22 chromosomes of realistic lengths, simulated under Wright-Fisher model (middle) and coalescent (bottom), compared to data from 8,435 individuals from the Genizon Biobank (top), as well as the analytical expectation under Eqs (1), (2), (3), and (4) in S3 Appendix (white circles). Siblings were filtered from the Genizon cohort, as explained in S4 Appendix. Simulations contained 5,000 haploid samples with a diploid population size of 10,000. The isolated cluster in the Wright-Fisher simulations reflects the discrete nature of possible genealogical relationships (siblings, cousins, etc.) in the Wright-Fisher model.

We simulated 5,000 human haploid whole genomes (chromosome lengths and recombination rates are described in S1 Appendix) in a diploid population of constant size 10,000 under the coalescent and Wright-Fisher models, and used the simulated genealogies to extract IBD segments inherited from common ancestors up to 5 generations in the past. Closer relatedness means more IBD segments and longer average length, leading to a relationship between number of segments and total length of IBD which is typically used in identifying relative status [22]. Since the detection of very short IBD segments is challenging in practice, we counted only simulated IBD segments greater than 5 centimorgans, in both simulations and the data.

Fig 3 shows the difference between the two models, with the Wright-Fisher model showing excellent qualitative agreement with the Genizon data. Quantitative differences are expected since simulations were performed in a non-monogamous randomly-mating population. By contrast, the coalescent model exhibits far too few IBD segments for closely related individuals and poor clustering by TMRCA. An analytical model for the expected number and length of shared ancestry segments (shown as white dots in Fig 3) is provided in S3 Appendix. The separated cluster predicted by the Wright-Fisher model represents simulated half-siblings: neither full- nor half-siblings are present in the Genizon data. Other relationships also form clusters that overlap due to variance in amounts of genetic material shared IBD. Residual differences between Wright-Fisher simulations and theoretical predictions in Fig 3 have to do with the requirement that IBD segments be at least 5cM to be detected. Better agreement could be achieved by using a cutoff of 1cM in simulations (see S3 Fig).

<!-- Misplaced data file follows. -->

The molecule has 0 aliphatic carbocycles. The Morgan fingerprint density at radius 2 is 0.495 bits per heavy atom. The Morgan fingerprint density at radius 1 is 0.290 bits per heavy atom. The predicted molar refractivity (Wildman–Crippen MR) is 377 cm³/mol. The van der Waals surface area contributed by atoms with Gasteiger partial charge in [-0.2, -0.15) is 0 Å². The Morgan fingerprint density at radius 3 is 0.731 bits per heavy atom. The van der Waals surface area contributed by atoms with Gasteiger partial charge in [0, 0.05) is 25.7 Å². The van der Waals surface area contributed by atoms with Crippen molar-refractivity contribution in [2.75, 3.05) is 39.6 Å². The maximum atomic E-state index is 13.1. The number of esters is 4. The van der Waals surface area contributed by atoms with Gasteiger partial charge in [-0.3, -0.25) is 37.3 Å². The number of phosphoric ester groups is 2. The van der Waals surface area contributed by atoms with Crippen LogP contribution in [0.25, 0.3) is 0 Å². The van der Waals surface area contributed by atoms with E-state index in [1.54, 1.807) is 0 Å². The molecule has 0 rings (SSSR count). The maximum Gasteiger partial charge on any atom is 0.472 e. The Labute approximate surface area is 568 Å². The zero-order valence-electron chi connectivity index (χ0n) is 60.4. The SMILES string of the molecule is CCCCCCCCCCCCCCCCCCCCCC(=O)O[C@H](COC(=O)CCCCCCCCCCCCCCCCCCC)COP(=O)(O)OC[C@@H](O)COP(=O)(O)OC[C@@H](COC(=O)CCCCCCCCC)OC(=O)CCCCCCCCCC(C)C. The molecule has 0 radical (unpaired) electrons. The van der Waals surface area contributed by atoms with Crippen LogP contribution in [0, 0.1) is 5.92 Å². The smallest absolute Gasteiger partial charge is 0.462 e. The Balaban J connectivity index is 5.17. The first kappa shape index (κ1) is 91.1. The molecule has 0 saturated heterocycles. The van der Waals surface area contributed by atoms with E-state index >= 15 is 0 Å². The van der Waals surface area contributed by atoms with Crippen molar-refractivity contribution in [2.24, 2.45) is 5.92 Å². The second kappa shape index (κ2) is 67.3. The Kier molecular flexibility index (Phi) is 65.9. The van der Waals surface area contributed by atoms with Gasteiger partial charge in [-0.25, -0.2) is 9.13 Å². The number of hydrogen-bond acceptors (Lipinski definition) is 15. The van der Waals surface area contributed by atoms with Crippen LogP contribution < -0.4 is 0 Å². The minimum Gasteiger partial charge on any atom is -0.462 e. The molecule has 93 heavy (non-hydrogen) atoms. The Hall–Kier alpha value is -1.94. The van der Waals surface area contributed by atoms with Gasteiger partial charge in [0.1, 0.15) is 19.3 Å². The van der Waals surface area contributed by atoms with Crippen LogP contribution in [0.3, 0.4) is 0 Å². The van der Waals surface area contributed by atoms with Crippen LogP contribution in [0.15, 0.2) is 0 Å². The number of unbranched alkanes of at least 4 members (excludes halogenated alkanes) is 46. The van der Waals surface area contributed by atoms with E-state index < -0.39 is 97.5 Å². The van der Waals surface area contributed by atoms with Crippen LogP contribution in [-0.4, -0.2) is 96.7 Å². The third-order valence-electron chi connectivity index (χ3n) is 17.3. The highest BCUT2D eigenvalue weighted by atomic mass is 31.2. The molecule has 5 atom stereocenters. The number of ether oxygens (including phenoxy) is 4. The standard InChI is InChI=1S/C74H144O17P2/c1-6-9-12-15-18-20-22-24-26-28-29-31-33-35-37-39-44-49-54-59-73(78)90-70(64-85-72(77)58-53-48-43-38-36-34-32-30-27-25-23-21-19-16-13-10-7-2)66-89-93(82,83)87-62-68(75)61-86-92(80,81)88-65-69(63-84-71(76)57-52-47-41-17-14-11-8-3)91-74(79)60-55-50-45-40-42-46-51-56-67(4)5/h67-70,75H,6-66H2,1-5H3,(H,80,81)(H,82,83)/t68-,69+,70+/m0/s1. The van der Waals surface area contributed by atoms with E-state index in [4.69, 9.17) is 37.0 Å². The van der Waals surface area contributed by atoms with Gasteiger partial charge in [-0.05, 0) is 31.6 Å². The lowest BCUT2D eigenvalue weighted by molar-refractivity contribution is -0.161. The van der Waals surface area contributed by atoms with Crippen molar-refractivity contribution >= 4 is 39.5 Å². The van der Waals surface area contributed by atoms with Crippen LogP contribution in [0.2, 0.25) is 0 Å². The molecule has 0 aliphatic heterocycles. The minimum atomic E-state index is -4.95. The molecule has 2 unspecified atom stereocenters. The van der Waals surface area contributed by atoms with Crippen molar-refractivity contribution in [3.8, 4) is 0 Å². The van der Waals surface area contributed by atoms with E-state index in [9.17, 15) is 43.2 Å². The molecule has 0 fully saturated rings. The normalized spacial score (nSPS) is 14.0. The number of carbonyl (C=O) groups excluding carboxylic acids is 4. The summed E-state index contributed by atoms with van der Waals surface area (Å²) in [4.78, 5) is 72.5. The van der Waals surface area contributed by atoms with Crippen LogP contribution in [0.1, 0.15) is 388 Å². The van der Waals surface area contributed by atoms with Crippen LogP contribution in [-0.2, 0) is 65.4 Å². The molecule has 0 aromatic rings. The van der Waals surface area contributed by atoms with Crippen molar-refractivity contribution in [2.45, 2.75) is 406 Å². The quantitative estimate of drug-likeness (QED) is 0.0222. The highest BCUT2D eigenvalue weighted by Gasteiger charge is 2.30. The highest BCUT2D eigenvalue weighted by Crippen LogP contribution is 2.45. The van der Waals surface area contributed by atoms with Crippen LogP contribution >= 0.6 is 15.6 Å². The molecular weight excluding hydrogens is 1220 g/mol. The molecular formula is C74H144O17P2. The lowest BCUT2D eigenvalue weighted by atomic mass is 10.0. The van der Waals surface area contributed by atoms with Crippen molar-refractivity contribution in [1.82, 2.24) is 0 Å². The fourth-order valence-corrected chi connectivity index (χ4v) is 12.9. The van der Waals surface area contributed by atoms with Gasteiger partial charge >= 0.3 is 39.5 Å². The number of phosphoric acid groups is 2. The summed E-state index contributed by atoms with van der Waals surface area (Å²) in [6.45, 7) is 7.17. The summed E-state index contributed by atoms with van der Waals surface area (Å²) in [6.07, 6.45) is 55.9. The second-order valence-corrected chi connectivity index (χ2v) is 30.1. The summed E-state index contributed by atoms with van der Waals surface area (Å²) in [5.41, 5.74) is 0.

The distribution of long IBD segments between related individuals is primarily determined by their degree of recent relatedness. For example, even though the population history and sampling process affects the number of sampled first cousins, the recent IBD relatedness among first cousins in large outbred populations is relatively independent of history and sampling: This is why the simulated and empirical distributions observed on Fig 3 are in good agreement despite differences in population sizes, and why the theoretical predictions that describe both are independent of the population demography. Because the number of close relatives changes with sampling and population size, the discrepancy between coalescent and Wright-Fisher models is more acute for large sample sizes (see S3 Fig and S4 Fig for simulations under different models). Yet S3 Fig shows clear differences between Wright-Fisher and coalescent models with Ne = 10, 000 and 500 samples. More generally, Shchur et. al. (2018) [23] calculated the expected number of p-th cousins in a sample of size K taken from a population of effective size N. In a monogamous Wright-Fisher population, when K/N = 0.2, we expect approximately 55% of samples to have a first cousin, and 95% to have a second cousin within the cohort.

The long-range correlations induced by genealogical relatedness can also be measured as linkage disequilibrium between distant loci. This LD is used to estimate sizes of small populations in conservation genetics [25, 26]. Hudson’s coalescent does not capture such LD patterns [17], whereas the Wright-Fisher extension to msprime predicts the patterns of LD expected under diploid mating (see S2 Appendix).

Ancestry variance following admixture

In admixed populations, simulations should capture patterns of ancestry variation among present-day samples. The distribution of ancestry within recently admixed populations can be strongly dependent on pedigree structure [18], making coalescent simulations of these scenarios problematic.

We consider the variance of ancestry proportions following a single pulse of migration. Ancestry variance can be divided into genealogical variance and recombination variance [27]. In the first few generations after admixture, variance is driven by genealogical differences in the number of migrant ancestors of each individual. As time goes on, each present-day individual has more ancestors from the admixed generation, exponentially reducing this source of variance. After roughly 10 generations, variation in the amount of genetic material received from each migrant ancestor becomes a stronger source of variance [27].

We performed whole-genome simulations to evaluate how well the Wright-Fisher and coalescent models capture variance in ancestry. Fig 4 shows ancestry variance from simulations of 80 haploid samples in a diploid population of size 80, and a single event of 30% admixture at varying time in the past. These parameters were chosen to match those in [27], but here again the qualitative patterns depend weakly on the sample size and older demographic history. The approximate expected values are derived from an argument similar to the one presented for IBD sharing in S3 Appendix and outlined in [27].